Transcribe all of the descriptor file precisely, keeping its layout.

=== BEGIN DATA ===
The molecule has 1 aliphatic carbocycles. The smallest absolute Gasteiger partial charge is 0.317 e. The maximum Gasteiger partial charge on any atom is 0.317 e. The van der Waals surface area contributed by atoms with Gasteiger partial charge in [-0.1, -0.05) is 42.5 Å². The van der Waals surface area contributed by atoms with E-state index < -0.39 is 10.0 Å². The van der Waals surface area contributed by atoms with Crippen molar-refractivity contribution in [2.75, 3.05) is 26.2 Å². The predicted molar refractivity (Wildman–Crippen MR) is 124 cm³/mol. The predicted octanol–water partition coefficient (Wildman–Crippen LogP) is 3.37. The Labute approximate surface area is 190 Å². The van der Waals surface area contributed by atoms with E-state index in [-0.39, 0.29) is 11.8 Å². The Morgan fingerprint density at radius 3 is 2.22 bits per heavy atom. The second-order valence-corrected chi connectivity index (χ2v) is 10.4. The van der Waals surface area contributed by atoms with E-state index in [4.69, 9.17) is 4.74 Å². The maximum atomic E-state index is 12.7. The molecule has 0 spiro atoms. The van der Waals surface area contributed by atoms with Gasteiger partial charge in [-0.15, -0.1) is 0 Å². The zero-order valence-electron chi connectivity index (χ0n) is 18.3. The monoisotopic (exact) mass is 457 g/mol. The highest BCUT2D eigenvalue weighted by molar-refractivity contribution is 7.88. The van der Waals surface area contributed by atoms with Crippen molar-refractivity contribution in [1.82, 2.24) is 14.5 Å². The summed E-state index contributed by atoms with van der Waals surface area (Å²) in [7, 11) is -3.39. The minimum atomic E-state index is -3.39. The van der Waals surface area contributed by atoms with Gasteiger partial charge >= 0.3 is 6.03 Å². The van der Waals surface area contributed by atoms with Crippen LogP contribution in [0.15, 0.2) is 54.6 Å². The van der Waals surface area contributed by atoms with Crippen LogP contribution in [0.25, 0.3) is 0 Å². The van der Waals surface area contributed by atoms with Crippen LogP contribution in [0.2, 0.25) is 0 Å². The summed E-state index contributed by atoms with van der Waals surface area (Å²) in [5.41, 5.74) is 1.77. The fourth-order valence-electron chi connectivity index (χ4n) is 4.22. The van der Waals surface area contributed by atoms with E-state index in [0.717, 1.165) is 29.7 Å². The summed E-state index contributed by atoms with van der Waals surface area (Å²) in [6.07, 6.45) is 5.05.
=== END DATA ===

The molecule has 1 aliphatic carbocycles. The smallest absolute Gasteiger partial charge is 0.317 e. The maximum Gasteiger partial charge on any atom is 0.317 e. The van der Waals surface area contributed by atoms with Gasteiger partial charge in [-0.1, -0.05) is 42.5 Å². The van der Waals surface area contributed by atoms with E-state index < -0.39 is 10.0 Å². The van der Waals surface area contributed by atoms with Crippen molar-refractivity contribution in [2.75, 3.05) is 26.2 Å². The predicted molar refractivity (Wildman–Crippen MR) is 124 cm³/mol. The predicted octanol–water partition coefficient (Wildman–Crippen LogP) is 3.37. The Labute approximate surface area is 190 Å². The van der Waals surface area contributed by atoms with E-state index in [-0.39, 0.29) is 11.8 Å². The Morgan fingerprint density at radius 3 is 2.22 bits per heavy atom. The second-order valence-corrected chi connectivity index (χ2v) is 10.4. The van der Waals surface area contributed by atoms with E-state index in [4.69, 9.17) is 4.74 Å². The maximum atomic E-state index is 12.7. The molecule has 0 spiro atoms. The van der Waals surface area contributed by atoms with Gasteiger partial charge in [-0.15, -0.1) is 0 Å². The zero-order valence-electron chi connectivity index (χ0n) is 18.3. The monoisotopic (exact) mass is 457 g/mol. The highest BCUT2D eigenvalue weighted by molar-refractivity contribution is 7.88. The van der Waals surface area contributed by atoms with Crippen molar-refractivity contribution in [1.82, 2.24) is 14.5 Å². The summed E-state index contributed by atoms with van der Waals surface area (Å²) in [7, 11) is -3.39. The minimum atomic E-state index is -3.39. The van der Waals surface area contributed by atoms with Gasteiger partial charge >= 0.3 is 6.03 Å². The van der Waals surface area contributed by atoms with Crippen LogP contribution in [0.15, 0.2) is 54.6 Å². The van der Waals surface area contributed by atoms with Crippen LogP contribution in [0.25, 0.3) is 0 Å². The van der Waals surface area contributed by atoms with Crippen LogP contribution in [0.2, 0.25) is 0 Å². The summed E-state index contributed by atoms with van der Waals surface area (Å²) in [5.41, 5.74) is 1.77. The fourth-order valence-electron chi connectivity index (χ4n) is 4.22. The van der Waals surface area contributed by atoms with E-state index in [0.717, 1.165) is 29.7 Å². The summed E-state index contributed by atoms with van der Waals surface area (Å²) in [6.07, 6.45) is 5.05.